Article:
FOR IMMEDIATE RELEASE
September 18, 2017
Contact: Eric Naing, 202-408-171, cell: 217-493-8294, firstname.lastname@example.org
STATEMENT OF CATHY CHASE,
VICE PRESIDENT OF GOVERNMENTAL AFFAIRS FOR ADVOCATES FOR HIGHWAY AND AUTO SAFETY (ADVOCATES),
ON CHILD PASSENGER SAFETY WEEK
Three Children Are Killed Every Day on Average in Motor Vehicle Crashes, Still
Almost Every State Lacks Key Child Passenger Safety Laws
Advocates Urges State Elected Officials to Put Protecting Child Passengers
at the Top of Their Legislative Priorities and Enact Lifesaving Law
This Child Passenger Safety Week, more than 20 children will be killed and nearly 3,500 more will be injured in motor vehicle crashes (based on averages). Yet, nearly every state has dangerous loopholes in child occupant protection statutes. It is critical that children are protected by strong laws that keep them in the back seat restrained by a child safety seat, booster seat, or safety belt, as appropriate for their age and size. Needless tragedies happening on our roads could be prevented if state legislatures enact these lifesaving laws.
Each year Advocates for Highway and Auto Safety (Advocates) publishes the Roadmap of State Highway Safety Laws which rates all 50 states and D.C. on basic traffic safety laws. The Report highlights three critical elements of child passenger safety: keeping children in rear-facing child safety seats until age two, putting them in booster seats until they reach age eight and 57 inches in height, and requiring them to be buckled up once they have graduated out of safety seats. Only one state, Rhode Island, has all three optimal child passenger safety laws. It is time for all the other states and D.C. to take swift action and enact laws to protect child passengers.
Children age two and under are especially vulnerable and require special protection provided by a rear-facing child safety seat. Unfortunately, only eight states (CA, CT, NJ, OK, OR, PA, RI, SC) have enacted laws requiring infants and toddlers to remain rear facing through age two. Advocates commends the New York legislature for passing a rear-facing child safety seat bill (A. 8100/ S. 6532) this session, and we urge Governor Cuomo to sign it expeditiously. Legislatures in Massachusetts and Washington have rear-facing child safety seat legislation pending, and Advocates calls upon these states to advance and enact these bills.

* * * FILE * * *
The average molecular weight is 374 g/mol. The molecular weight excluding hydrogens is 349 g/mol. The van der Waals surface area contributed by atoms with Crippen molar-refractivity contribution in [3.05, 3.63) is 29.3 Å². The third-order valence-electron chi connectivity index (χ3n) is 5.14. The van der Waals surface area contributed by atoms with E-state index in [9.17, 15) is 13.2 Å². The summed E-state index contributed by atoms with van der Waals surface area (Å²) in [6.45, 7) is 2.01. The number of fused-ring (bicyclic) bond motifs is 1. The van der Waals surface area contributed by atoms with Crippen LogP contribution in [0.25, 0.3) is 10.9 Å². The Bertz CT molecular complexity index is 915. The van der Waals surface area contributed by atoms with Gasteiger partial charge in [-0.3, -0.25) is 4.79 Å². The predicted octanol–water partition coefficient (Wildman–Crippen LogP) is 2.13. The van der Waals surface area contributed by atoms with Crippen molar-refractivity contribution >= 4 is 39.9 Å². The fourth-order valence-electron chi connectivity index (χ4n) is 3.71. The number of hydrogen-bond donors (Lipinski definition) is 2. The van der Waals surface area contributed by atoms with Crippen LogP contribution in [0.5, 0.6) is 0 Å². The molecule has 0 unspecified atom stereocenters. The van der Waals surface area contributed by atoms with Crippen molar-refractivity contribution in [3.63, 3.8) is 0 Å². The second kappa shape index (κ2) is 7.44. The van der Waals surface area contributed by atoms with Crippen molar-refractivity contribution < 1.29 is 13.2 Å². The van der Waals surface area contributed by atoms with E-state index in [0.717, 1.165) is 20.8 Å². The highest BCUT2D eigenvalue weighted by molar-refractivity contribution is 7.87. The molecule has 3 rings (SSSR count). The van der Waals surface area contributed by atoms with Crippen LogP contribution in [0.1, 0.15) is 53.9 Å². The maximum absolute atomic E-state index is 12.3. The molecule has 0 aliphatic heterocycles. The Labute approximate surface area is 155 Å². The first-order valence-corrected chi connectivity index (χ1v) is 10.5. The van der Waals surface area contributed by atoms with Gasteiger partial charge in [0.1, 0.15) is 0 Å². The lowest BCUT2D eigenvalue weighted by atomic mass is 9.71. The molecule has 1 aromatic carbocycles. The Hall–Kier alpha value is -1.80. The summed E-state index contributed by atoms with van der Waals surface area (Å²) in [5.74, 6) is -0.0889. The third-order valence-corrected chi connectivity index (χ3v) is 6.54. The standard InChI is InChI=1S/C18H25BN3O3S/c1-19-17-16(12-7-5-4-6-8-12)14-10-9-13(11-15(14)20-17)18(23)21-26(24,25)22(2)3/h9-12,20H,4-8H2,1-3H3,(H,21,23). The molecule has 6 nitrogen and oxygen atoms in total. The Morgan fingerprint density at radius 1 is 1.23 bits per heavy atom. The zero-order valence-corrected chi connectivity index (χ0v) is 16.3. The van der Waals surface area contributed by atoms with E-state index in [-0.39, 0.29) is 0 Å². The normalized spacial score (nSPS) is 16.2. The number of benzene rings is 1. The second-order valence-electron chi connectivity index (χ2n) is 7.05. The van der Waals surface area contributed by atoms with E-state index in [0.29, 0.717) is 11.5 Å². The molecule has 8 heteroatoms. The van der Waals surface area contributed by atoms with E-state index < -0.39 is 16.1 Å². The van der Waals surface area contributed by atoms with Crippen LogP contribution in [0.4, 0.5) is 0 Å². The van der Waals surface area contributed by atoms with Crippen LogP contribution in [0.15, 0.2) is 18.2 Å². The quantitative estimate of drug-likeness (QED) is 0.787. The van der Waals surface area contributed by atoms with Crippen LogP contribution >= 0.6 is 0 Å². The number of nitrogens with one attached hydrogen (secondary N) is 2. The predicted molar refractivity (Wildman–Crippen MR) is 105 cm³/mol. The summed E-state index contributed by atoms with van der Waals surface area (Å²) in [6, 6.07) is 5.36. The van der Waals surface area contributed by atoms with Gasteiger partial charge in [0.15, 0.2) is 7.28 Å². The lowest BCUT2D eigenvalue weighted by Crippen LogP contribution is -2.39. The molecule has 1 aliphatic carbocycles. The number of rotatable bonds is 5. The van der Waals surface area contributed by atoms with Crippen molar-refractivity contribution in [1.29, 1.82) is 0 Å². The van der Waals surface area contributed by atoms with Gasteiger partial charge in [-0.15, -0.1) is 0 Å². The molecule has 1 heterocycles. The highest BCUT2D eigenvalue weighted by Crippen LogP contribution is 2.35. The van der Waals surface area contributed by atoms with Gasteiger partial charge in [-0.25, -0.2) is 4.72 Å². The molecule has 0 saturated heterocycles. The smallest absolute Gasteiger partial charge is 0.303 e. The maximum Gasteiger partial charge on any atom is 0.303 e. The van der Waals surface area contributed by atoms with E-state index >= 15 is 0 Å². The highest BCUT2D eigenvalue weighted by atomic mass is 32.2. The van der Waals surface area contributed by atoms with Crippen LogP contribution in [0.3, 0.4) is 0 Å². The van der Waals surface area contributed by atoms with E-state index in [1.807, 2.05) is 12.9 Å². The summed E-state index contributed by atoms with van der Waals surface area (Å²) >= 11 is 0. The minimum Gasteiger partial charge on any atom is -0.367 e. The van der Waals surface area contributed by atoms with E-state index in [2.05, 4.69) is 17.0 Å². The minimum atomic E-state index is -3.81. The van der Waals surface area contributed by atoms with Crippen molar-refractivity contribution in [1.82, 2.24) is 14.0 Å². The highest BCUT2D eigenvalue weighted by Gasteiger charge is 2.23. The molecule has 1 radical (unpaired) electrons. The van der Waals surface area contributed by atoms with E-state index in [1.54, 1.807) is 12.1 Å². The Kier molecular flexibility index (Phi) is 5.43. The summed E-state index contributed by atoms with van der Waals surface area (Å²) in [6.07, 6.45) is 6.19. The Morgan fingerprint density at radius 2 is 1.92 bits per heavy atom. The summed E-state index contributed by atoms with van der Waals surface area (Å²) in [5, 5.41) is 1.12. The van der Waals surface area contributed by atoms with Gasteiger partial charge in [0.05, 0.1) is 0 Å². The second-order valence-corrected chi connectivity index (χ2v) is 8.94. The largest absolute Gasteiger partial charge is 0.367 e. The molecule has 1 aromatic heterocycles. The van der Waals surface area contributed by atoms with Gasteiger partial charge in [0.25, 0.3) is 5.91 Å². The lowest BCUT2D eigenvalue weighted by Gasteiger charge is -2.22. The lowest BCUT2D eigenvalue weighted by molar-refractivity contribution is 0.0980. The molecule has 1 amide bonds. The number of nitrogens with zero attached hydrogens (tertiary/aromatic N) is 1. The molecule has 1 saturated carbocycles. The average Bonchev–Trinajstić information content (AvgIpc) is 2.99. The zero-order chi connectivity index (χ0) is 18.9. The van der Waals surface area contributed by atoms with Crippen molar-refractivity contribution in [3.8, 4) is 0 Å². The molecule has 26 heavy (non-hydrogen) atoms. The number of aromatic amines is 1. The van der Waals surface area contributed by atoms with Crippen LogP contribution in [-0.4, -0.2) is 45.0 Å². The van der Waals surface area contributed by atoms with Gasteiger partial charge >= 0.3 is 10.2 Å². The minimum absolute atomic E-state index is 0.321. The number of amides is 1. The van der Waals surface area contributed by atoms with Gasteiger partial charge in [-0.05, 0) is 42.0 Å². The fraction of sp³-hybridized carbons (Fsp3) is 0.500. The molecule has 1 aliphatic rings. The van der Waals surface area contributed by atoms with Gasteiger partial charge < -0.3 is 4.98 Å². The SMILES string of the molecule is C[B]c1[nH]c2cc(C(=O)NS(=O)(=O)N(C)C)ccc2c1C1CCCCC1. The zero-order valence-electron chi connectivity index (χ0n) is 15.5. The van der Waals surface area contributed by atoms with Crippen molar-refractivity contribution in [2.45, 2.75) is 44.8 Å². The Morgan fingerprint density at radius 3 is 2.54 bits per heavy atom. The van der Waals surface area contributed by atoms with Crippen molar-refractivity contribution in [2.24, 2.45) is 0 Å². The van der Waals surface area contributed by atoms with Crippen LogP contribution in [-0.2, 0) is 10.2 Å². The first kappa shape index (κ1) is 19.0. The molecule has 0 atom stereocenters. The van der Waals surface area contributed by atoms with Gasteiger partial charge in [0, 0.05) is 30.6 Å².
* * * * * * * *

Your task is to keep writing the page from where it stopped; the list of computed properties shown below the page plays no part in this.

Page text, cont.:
Advocates and other leading safety organizations support putting children age three to eight and under 57 inches in height in booster seats. This practice greatly reduces their chance of being killed or seriously injured in a motor vehicle crash. Yet, only 11 states (GA, MD, MA, MI, MN, NJ, RI, TX, UT, WA, WV) have optimal primary enforcement booster seat laws as defined in the Roadmap Report. South Dakota is the only state without any booster seat law. Booster seat use has been shown to reduce a child’s risk of injury in a crash by nearly 60 percent. It is vital that state legislatures upgrade their booster seat laws to provide adequate protection for these children.
After children outgrow booster seats, they should be buckled up in the rear seats. According to the National Highway Traffic Safety Administration (NHTSA), rear seat passengers are three times more likely to die in a crash if they are unbelted than front seat passengers. Despite this, 31 states (AL, AZ, AR, CO, CT, FL, GA, ID, IA, KS, MD, MA, MI, MO, MT, NE, NV, NH, NJ, NY, NC, ND, OH, OK, PA, SD, TN, VT, VA, WV, WY) lack primary enforcement rear seat belt laws. Moreover, Congress in 2012 mandated that the U.S. Department of Transportation (U.S. DOT) issue a rule requiring that cars be equipped with rear seat belt reminders. This rule is woefully overdue and NHTSA should issue the final rule without further delay.
Though the hot months of summer are almost behind us, children remain at risk for vehicular heatstroke when unintentionally left behind in the back seat. Already this year, 39 children have died in hot cars – surpassing the annual average of 37. This can happen in temperatures as low as 60 degrees, and even the most loving, caring and responsible parents can make this deadly mistake. Advocates urges Congress to enact the bipartisan HOT CARS Act of 2017 (Helping Overcome Trauma for Children Alone in Rear Seats Act, H.R. 2801/S. 1666) which would require vehicles to be equipped with an alert system to remind drivers about children in the backseat. Cars already have alert systems to remind the driver about headlights, doors and keys. This technology is available and should be standard on all vehicles to stop these preventable deaths.
Motor vehicle crashes remain a leading cause of death for children. State laws ensuring proper child passenger protection will help prevent these tragic deaths and injuries. This Child Passenger Safety Week, we urge lawmakers to get into the driver’s seat and advance proven highway safety laws